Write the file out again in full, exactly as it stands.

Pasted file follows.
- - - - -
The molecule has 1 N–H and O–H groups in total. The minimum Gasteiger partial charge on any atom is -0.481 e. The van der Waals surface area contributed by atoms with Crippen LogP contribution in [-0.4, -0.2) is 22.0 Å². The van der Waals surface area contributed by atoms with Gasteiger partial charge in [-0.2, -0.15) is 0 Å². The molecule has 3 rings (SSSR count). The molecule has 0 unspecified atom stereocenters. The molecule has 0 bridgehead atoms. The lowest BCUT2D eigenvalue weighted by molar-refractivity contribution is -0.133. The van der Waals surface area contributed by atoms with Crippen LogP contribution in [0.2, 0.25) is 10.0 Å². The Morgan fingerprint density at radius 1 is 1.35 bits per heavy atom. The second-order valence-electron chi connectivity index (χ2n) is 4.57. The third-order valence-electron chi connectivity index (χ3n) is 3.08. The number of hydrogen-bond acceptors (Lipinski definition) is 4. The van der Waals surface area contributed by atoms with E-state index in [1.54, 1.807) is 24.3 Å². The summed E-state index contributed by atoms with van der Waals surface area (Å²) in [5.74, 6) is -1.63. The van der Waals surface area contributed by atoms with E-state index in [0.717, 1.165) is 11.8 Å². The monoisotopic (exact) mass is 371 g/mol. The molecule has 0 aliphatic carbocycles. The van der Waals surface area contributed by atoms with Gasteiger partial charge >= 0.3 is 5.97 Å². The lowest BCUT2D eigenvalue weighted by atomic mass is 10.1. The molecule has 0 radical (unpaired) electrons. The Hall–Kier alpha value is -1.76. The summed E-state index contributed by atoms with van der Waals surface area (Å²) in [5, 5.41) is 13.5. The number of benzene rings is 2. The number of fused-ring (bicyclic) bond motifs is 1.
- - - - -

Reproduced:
The molecule has 1 N–H and O–H groups in total. The minimum Gasteiger partial charge on any atom is -0.481 e. The van der Waals surface area contributed by atoms with Crippen LogP contribution in [-0.4, -0.2) is 22.0 Å². The van der Waals surface area contributed by atoms with Gasteiger partial charge in [-0.2, -0.15) is 0 Å². The molecule has 3 rings (SSSR count). The molecule has 0 unspecified atom stereocenters. The molecule has 0 bridgehead atoms. The lowest BCUT2D eigenvalue weighted by molar-refractivity contribution is -0.133. The van der Waals surface area contributed by atoms with Crippen LogP contribution in [0.2, 0.25) is 10.0 Å². The Morgan fingerprint density at radius 1 is 1.35 bits per heavy atom. The second-order valence-electron chi connectivity index (χ2n) is 4.57. The third-order valence-electron chi connectivity index (χ3n) is 3.08. The number of hydrogen-bond acceptors (Lipinski definition) is 4. The van der Waals surface area contributed by atoms with E-state index in [1.54, 1.807) is 24.3 Å². The summed E-state index contributed by atoms with van der Waals surface area (Å²) in [5.74, 6) is -1.63. The van der Waals surface area contributed by atoms with E-state index in [0.717, 1.165) is 11.8 Å². The monoisotopic (exact) mass is 371 g/mol. The molecule has 0 aliphatic carbocycles. The van der Waals surface area contributed by atoms with Gasteiger partial charge >= 0.3 is 5.97 Å². The lowest BCUT2D eigenvalue weighted by atomic mass is 10.1. The molecule has 0 radical (unpaired) electrons. The Hall–Kier alpha value is -1.76. The summed E-state index contributed by atoms with van der Waals surface area (Å²) in [5, 5.41) is 13.5. The number of benzene rings is 2. The number of fused-ring (bicyclic) bond motifs is 1.